Here is an example: In January of 2018, Coca-Cola rebranded Diet Coke to be more appealing to the Millennial demographic. According to the website, Marketwatch: “The beverage giant said Diet Coke isn’t being reformulated, but is “re-energizing” for a different consumer demographic.” This is what rebranding means- the same thing with a different name.
Now, to stay with Coca-Cola, when they came out with New Coke, that wasn’t a rebranding but a replacement of “old” Coke. And, as you may recall, it was such a dismal failure that they had to bring the original Coke back into the market. Those were two totally different things.
Christmas, whatever you may think of it, is NOT Saturnalia and it is not associated with Pagan worship. As for the Christmas tree, it is not a pagan symbol: in fact, within Judaism, the tree is very important. There is the Tree of Life (Aitz Chaim Hee), which has been an integral part of our prayers, and the Bible uses the tree symbolically to represent the grafting in of Gentiles. If anything, the tree is the one thing about Christmas that is totally biblical!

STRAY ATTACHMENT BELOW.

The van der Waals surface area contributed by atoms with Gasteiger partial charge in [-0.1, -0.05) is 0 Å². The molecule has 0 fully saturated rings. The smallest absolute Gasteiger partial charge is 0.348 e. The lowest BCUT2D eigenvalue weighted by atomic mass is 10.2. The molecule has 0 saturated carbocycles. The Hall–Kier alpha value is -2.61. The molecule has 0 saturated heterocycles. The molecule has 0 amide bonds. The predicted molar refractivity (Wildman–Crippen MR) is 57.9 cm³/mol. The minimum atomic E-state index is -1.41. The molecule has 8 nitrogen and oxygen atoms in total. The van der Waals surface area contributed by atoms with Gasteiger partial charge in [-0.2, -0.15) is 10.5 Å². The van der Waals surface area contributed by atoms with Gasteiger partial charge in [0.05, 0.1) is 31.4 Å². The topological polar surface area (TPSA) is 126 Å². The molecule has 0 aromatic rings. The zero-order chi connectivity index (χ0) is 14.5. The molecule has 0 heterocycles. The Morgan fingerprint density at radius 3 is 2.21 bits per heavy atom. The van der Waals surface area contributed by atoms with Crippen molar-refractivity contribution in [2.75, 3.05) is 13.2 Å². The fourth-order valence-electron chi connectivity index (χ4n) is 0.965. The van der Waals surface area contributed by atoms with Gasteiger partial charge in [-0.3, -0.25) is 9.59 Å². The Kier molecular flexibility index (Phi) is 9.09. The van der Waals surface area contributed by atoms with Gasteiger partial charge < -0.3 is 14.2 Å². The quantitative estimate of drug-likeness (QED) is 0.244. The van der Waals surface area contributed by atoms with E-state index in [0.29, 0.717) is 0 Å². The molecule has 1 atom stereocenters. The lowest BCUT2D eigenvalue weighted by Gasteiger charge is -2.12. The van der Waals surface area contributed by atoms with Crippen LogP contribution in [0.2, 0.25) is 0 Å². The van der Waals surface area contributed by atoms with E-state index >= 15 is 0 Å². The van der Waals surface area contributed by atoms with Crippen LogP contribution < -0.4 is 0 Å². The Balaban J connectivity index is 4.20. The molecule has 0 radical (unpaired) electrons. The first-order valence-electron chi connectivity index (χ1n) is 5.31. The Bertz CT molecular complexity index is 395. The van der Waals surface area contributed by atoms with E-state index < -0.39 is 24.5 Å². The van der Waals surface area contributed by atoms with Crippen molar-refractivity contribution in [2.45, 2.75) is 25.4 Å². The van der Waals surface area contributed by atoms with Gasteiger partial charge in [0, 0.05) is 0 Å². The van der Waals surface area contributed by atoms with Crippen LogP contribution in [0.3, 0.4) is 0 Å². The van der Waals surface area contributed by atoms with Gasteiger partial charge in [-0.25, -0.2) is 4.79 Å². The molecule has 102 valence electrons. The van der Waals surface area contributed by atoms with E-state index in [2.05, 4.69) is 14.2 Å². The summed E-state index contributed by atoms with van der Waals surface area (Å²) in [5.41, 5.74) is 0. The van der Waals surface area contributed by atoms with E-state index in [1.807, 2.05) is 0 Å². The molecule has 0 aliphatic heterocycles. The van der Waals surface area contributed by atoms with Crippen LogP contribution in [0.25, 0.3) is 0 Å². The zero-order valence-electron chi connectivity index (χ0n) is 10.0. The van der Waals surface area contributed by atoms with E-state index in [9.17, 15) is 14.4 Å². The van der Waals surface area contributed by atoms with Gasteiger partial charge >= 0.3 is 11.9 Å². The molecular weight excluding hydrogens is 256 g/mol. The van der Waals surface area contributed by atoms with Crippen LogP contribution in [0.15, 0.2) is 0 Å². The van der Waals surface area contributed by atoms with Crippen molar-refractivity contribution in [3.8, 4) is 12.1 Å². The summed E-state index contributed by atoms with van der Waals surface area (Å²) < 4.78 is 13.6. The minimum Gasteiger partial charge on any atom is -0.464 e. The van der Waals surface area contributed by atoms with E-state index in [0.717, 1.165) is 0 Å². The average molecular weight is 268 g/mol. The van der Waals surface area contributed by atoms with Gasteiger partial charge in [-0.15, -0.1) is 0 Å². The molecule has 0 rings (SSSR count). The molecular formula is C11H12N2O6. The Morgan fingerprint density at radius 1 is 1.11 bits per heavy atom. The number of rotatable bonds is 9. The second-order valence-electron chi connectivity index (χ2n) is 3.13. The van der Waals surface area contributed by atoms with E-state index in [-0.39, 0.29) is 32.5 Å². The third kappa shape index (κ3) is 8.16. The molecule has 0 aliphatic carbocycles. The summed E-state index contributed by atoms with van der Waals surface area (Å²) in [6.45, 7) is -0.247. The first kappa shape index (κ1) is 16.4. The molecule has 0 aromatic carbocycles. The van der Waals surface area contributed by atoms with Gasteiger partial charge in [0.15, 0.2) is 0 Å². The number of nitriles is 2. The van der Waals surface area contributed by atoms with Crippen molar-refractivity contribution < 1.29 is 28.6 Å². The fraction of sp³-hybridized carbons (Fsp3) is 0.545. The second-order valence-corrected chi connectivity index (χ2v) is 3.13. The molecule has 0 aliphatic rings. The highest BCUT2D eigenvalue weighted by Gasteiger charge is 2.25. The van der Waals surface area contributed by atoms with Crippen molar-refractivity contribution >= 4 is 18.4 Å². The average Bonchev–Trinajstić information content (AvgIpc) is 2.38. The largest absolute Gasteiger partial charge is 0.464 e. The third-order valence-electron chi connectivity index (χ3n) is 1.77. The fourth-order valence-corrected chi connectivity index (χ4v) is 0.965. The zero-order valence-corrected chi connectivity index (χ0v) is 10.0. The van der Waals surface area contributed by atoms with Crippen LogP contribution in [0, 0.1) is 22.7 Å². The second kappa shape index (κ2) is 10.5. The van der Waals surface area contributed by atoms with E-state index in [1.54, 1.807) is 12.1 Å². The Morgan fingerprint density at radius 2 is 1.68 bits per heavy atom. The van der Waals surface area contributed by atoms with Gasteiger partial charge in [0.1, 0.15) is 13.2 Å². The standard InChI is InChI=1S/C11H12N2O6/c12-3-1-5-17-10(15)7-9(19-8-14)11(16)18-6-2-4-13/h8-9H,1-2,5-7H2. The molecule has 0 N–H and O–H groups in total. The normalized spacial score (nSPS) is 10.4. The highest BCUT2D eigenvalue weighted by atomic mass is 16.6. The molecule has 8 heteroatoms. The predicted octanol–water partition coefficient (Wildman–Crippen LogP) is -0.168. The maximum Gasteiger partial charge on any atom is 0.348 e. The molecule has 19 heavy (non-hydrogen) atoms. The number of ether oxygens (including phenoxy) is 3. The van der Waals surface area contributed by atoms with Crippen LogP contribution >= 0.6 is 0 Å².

I hope we can all agree that when we do something, whatever it is, to honor God and/or honor the Messiah (not worship Messiah, but honor him), and what we do is NOT in direct violation of a given commandment, God will consider our reasons and our desires, and look to our heart to see if we are genuinely desiring to please him.
If we can agree to that, then the celebration of Christmas could be acceptable to God, if he looks at it on an individual, case-by-case basis. That means the question of celebrating Christmas being right or wrong is between God and the person celebrating.
And, being God, even with the millions who celebrate this holiday, he can know each and every person’s heart and reason for celebrating.
Thank you for being here. I welcome comments and hope you will subscribe and share this ministry with others.
Until the next time, L’hitraot and Baruch HaShem!